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|Full Name||Sophia Louisa Jex-Blake|
|Birth Date||January 21, 1840|
|Death Date||January 7, 1912|
|Born||Hastings, East Sussex, England, UK|
|Died||Rotherfield, Sussex, England, UK|
|Cause of Death||old age|
|Education||University of Edinburgh|
|Mother||Mary Cubitt Jex-Blake|
Jex-Blake lived with Octavia Hill as a young woman, from 1859 - 1861, from the age of 19 - 21, pursuing her education.
Jex-Blake was a friend of Susan Dimock. The two women together wrote a letter to Harvard University in 1867, requesting admission into the university's medical school. Harvard promptly shut down this request, replying that there was "no provision for women in any department of this university."
Jex-Blake famously banded together a group of women to campaign to be allowed admission into medical school. The leader of the group, they became known as the "Edinburgh Seven." Other members of the group were Isabel Thorne, Edith Pechey, Matilda Chaplin Ayrton, Helen Evans, and Emily Bovell. Their campaign was eventually successful, and they were accepted into the University of Edinburgh in 1869.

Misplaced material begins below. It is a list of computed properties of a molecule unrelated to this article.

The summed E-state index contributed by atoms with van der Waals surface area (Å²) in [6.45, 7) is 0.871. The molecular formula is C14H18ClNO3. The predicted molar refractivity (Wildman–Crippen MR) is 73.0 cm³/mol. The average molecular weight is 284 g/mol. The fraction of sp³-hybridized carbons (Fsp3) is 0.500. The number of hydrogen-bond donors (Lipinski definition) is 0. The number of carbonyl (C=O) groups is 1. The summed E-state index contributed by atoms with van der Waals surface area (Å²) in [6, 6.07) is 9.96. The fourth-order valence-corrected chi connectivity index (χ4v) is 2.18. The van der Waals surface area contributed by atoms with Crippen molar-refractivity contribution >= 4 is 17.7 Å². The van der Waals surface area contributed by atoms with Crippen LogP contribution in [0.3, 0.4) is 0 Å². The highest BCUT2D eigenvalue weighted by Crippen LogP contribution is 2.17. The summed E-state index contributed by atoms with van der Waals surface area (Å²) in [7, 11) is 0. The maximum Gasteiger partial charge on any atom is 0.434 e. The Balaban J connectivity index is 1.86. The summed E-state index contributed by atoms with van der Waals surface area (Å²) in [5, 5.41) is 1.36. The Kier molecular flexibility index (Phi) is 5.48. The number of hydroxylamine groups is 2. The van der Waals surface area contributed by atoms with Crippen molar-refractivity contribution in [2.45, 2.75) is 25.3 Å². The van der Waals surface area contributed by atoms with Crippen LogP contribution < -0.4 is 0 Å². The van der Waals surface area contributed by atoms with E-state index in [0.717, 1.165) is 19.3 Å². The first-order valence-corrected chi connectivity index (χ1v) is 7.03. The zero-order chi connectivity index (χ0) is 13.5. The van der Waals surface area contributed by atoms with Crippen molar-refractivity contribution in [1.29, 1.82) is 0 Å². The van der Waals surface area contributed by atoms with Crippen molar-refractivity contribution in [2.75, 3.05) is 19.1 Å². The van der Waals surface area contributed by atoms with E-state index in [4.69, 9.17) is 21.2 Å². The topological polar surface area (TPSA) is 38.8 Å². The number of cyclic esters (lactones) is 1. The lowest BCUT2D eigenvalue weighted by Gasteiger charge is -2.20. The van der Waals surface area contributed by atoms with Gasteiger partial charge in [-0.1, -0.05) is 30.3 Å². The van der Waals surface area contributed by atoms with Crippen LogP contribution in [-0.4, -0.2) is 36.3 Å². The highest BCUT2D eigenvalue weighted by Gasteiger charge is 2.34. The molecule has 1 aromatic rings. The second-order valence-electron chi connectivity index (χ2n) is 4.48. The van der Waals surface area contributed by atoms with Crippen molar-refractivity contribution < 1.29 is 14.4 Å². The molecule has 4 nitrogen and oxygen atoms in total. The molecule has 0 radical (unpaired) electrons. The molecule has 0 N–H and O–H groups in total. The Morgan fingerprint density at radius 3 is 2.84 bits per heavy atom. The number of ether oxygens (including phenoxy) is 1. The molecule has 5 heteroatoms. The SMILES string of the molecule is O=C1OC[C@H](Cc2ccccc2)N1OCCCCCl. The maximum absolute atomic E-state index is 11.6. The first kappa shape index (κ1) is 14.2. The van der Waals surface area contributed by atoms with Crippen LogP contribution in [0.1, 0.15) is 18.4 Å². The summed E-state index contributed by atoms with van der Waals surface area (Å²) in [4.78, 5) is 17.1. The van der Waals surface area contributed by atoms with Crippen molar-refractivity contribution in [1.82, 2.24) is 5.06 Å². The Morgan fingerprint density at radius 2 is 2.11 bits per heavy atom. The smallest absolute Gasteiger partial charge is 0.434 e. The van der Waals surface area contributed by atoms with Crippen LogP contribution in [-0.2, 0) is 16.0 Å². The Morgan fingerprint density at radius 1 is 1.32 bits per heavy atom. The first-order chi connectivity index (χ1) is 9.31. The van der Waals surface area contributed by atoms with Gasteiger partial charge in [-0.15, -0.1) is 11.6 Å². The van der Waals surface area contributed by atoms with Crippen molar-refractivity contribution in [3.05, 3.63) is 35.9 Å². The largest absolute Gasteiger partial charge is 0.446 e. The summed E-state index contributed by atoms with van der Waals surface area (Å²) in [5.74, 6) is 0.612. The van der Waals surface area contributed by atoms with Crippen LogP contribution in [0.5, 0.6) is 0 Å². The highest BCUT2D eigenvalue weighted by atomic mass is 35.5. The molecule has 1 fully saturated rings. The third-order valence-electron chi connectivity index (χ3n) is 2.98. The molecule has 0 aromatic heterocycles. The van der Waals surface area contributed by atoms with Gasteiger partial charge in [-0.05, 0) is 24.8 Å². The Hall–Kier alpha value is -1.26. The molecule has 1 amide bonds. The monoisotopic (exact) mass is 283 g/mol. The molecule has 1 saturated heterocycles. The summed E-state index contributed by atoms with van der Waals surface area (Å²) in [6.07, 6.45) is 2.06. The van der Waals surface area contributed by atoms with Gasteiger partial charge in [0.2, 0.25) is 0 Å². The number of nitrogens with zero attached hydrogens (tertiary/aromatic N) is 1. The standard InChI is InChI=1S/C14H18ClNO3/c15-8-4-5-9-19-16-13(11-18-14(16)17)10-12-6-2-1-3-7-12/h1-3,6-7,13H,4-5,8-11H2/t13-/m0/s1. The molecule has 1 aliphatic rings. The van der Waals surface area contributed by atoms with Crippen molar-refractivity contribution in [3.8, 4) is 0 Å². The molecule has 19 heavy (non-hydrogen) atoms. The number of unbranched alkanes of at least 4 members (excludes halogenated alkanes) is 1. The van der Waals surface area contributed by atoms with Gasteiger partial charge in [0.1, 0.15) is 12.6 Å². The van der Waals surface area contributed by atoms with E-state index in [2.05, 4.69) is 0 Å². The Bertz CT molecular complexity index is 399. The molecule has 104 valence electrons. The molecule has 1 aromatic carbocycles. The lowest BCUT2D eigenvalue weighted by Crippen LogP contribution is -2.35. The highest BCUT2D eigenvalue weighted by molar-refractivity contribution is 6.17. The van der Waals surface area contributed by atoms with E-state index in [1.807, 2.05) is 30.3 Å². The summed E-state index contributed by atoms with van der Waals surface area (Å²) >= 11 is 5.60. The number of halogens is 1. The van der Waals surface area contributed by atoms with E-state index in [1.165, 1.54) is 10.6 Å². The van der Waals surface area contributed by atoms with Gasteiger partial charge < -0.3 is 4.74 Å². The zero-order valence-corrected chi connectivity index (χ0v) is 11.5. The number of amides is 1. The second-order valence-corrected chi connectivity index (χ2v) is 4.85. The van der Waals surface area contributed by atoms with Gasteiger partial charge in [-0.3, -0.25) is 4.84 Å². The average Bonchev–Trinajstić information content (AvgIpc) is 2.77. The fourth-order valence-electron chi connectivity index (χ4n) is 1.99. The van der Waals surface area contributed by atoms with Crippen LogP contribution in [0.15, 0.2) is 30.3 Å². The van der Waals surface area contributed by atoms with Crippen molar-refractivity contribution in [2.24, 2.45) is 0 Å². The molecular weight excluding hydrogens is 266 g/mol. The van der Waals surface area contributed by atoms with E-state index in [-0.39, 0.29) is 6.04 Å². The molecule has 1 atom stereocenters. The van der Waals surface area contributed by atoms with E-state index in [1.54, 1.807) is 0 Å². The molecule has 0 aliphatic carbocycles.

Jex-Blake was the longtime partner of Margaret Todd, also a female doctor. There was a 19 year age difference between the two women - with Jex-Blake being the senior. They later lived together, and never seperated for the rest of Jex-Blake's life. After Jex-Blake passed away in 1912, Todd wrote a biography about her life.
Jex-Blake was a friend of Elizabeth Garrett Anderson. The two women co-founded a medical school for women together.
Jex-Blake was a friend of James Stansfeld, who supported her efforts of reform in women's education.
At one of the medical school's for women that she founded, Jex-Blake began teaching classes in 1887. Among her students was Elsie Inglis. However, Jex-Blake was not so successful as a teacher as she was as a doctor, and her students eventually rose up against her. A lawsuit was issued, and Inglis broke away from Jex-Blake's school and hospital, to found a school of her own. The two women were rivals competing for students for a few years, before both schools shut down when the University of Edinburgh began accepting female medical students.